Can I Leave the U.S. Before Receiving Advance Parole While My Adjustment of Status Application Is Pending?

If you have filed an Adjustment of Status (AOS) application, you must possess Advance Parole before leaving the U.S. or your AOS application may be considered abandoned and prevent you from returning to the U.S.

No, you should not leave the U.S. before receiving your Advance Parole document while your Adjustment of Status Application is pending. Some exceptions apply but may require additional evidence at the entry to the U.S. If you have to leave, it is highly recommended that you speak with an experienced immigration lawyer before you leave the country.

Individuals with pending Adjustment of Status Applications, (Form I-485) are considered to have abandoned their adjustment of status application upon leaving the U.S. A general exception to this rule is having an approved Advance Parole document before leaving the U.S.

Other exceptions may apply. As an example, if you are the beneficiary of an approved H-1B or L-1 petition and have an Adjustment of Status (AOS) application pending, you may not need to wait in the U.S. until Advance Parole is issued to you. However, you should consult with an immigration attorney before leaving the U.S. with a pending Adjustment of Status application regardless of your status, as this particular scenario can get very tricky.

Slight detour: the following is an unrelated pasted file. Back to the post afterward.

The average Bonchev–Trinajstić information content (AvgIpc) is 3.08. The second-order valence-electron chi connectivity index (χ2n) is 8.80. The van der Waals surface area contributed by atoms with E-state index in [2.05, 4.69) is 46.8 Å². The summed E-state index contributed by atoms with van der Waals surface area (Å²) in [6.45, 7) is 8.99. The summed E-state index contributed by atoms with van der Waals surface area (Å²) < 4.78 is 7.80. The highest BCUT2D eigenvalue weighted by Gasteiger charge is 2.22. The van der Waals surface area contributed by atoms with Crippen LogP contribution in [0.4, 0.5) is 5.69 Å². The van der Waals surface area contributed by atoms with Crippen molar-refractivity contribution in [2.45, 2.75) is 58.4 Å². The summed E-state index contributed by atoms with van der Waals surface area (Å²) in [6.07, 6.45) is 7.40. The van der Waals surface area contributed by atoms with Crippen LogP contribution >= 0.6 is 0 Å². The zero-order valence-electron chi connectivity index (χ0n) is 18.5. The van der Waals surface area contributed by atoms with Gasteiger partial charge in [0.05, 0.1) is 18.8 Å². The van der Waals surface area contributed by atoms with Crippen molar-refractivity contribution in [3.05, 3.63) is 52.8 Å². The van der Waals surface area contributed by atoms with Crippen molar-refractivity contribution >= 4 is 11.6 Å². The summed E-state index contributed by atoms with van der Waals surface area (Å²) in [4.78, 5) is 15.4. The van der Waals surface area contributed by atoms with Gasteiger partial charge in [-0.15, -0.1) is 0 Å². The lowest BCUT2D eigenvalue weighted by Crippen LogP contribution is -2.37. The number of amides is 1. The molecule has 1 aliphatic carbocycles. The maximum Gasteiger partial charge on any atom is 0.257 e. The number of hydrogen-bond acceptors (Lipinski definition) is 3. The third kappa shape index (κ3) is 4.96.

The advance parole document serves as a temporary authorization for reentry into the U.S. with a pending Adjustment of Status (AOS) application. It is important to seek legal advice to confirm the need for an advance parole document before traveling.

Contact our office to request a consultation with an immigration attorney about your particular matter. During the consultation, we can identify if an advance parole document is required in your case, explain the application process, and discuss timelines. Contact our office at this link.

Remember that each case is different. Prior results do not guarantee a similar outcome.


Have an immigration question? Fill out a consultation form and an immigration attorney will reach out to you shortly.

Similar Posts